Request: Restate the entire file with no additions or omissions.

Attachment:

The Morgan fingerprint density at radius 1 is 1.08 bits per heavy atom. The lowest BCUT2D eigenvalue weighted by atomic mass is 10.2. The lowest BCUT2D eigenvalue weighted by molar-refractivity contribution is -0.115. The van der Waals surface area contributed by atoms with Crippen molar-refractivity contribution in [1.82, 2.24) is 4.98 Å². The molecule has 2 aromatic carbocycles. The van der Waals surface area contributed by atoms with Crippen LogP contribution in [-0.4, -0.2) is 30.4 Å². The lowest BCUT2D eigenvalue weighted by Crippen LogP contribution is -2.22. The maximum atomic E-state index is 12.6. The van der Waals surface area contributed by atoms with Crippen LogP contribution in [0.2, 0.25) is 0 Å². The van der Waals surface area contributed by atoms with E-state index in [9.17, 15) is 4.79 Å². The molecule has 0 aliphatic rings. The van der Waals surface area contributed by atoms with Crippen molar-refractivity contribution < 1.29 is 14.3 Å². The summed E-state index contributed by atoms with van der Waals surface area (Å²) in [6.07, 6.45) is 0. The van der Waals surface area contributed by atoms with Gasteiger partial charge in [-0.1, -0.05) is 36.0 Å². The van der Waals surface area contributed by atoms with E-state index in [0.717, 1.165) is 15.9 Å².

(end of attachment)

The Morgan fingerprint density at radius 1 is 1.08 bits per heavy atom. The lowest BCUT2D eigenvalue weighted by atomic mass is 10.2. The lowest BCUT2D eigenvalue weighted by molar-refractivity contribution is -0.115. The van der Waals surface area contributed by atoms with Crippen molar-refractivity contribution in [1.82, 2.24) is 4.98 Å². The molecule has 2 aromatic carbocycles. The van der Waals surface area contributed by atoms with Crippen LogP contribution in [-0.4, -0.2) is 30.4 Å². The lowest BCUT2D eigenvalue weighted by Crippen LogP contribution is -2.22. The maximum atomic E-state index is 12.6. The van der Waals surface area contributed by atoms with Crippen LogP contribution in [0.2, 0.25) is 0 Å². The van der Waals surface area contributed by atoms with E-state index in [9.17, 15) is 4.79 Å². The molecule has 0 aliphatic rings. The van der Waals surface area contributed by atoms with Crippen molar-refractivity contribution < 1.29 is 14.3 Å². The summed E-state index contributed by atoms with van der Waals surface area (Å²) in [6.07, 6.45) is 0. The van der Waals surface area contributed by atoms with Gasteiger partial charge in [-0.1, -0.05) is 36.0 Å². The van der Waals surface area contributed by atoms with E-state index in [0.717, 1.165) is 15.9 Å².